The thing which you are doing is not good; should you not walk in the fear of our God?
The Israelites who were rebuilding the wall of Jerusalem had disregarded God’s principles about spending, saving, and indebtedness. But Nehemiah pointed out another culprit in their financial difficulty. In Nehemiah 5:7, he said, “I . . . contended with the nobles and the rulers and said to them, ‘You are exacting usury, each from his brother!’” Notice what he did. First of all, he identified the problem. He said, “The reason we are having all of this backbiting is that you are charging interest.” Then he appealed to their conscience. Verse 8 says, “We according to our ability have redeemed our Jewish brothers who were sold to the nations; now would you even sell your brothers that they may be sold to us?” When Nehemiah came to Jerusalem, there were a lot of Jews who had been sold to other nations in slavery. So he began a repurchase program to buy back those slaves so that they could live free. Now he was looking at these rich Jews and saying, “We raised all of this money to free our people, and now you are the ones who are selling them into slavery?” He pressed the point further in verse 9: “Should you not walk in the fear of our God because of the reproach of the nations, our enemies?” He was saying, “We have become a laughingstock. Our enemies are saying, ‘Look at those Jews. They are so filled with greed, all they do is buy and sell one another.’” This was hurting God’s reputation. That was the problem.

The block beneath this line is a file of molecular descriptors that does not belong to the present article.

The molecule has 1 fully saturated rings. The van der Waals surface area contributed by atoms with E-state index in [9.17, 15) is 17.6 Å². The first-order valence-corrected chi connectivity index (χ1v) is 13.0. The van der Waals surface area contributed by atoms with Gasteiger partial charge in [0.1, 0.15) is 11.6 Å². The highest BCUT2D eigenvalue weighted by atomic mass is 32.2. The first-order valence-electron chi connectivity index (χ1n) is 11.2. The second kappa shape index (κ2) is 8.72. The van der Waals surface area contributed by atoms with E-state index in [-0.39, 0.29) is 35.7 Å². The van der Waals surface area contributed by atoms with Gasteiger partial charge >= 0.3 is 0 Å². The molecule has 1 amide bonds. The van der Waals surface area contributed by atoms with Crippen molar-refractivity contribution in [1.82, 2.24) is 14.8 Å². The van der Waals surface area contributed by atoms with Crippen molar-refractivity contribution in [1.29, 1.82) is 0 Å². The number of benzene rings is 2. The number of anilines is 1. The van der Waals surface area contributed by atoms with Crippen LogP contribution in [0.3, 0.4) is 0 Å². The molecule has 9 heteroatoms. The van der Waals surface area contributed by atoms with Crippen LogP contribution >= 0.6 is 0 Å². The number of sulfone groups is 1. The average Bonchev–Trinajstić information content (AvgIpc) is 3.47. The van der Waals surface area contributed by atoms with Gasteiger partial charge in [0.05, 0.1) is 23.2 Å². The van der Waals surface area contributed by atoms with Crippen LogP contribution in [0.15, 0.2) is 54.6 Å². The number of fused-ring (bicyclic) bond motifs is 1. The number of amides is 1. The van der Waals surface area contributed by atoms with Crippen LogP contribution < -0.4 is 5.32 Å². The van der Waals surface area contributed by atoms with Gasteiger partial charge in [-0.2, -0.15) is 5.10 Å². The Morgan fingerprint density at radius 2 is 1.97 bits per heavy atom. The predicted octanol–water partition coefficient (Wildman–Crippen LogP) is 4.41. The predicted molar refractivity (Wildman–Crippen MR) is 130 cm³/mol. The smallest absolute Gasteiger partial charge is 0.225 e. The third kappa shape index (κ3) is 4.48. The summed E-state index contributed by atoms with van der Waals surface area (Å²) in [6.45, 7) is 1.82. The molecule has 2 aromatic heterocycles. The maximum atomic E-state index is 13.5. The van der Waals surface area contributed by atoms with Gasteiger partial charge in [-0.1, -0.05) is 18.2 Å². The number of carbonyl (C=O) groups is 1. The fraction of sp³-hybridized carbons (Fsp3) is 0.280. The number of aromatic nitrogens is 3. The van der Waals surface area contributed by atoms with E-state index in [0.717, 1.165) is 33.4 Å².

Second, Nehemiah simplified the solution. If you are a leader, it is not enough to point out a problem; you have to have a solution. That is what Nehemiah proposed in verse 10: “And likewise I, my brothers, and my servants are lending them money and grain. Please, let’s do without this interest.” If God points out a sin in your life, you do not need to come up with a program that says, “Today I am going to sin a little bit less than I did yesterday. Then the next day I am going to sin a little bit less, and so on.” No, if God convicts you of something in your life that is displeasing to Him, break it off right then. That is what Nehemiah was saying. Then in verse 11 he went one step further. He said, in effect, “Give back their property, and all the interest that you charged as well.” That was his solution.
Third, Nehemiah exemplified the right attitude. Interestingly, the rich nobles were not the only ones violating God’s Word in charging interest. Even Nehemiah himself had been blinded by greed. Look back at his amazing confession in verse 10. He said, “And likewise I, my brothers and my servants are lending them money and grain. Please, let us leave off this usury.” Perhaps Nehemiah had thought to himself, “If I did not charge interest, I would not be able to lend as much money to help other people.” But the Spirit of God convicted Nehemiah. He said, “I need to be the one to set the example.” Whether you are leading in your family, your company, or your church, leaders lead by example. Yes, people are listening to your words, but more importantly, they are watching your actions. Nehemiah set an example in his own finances.
Today’s devotion is excerpted from “Avoiding The Dollar Holler” by Dr. Robert Jeffress, 2010.
Scripture quotations taken from the (NASB®) New American Standard Bible®, Copyright © 1960, 1971, 1977, 1995, 2020 by The Lockman Foundation. Used by permission. All rights reserved. www.lockman.org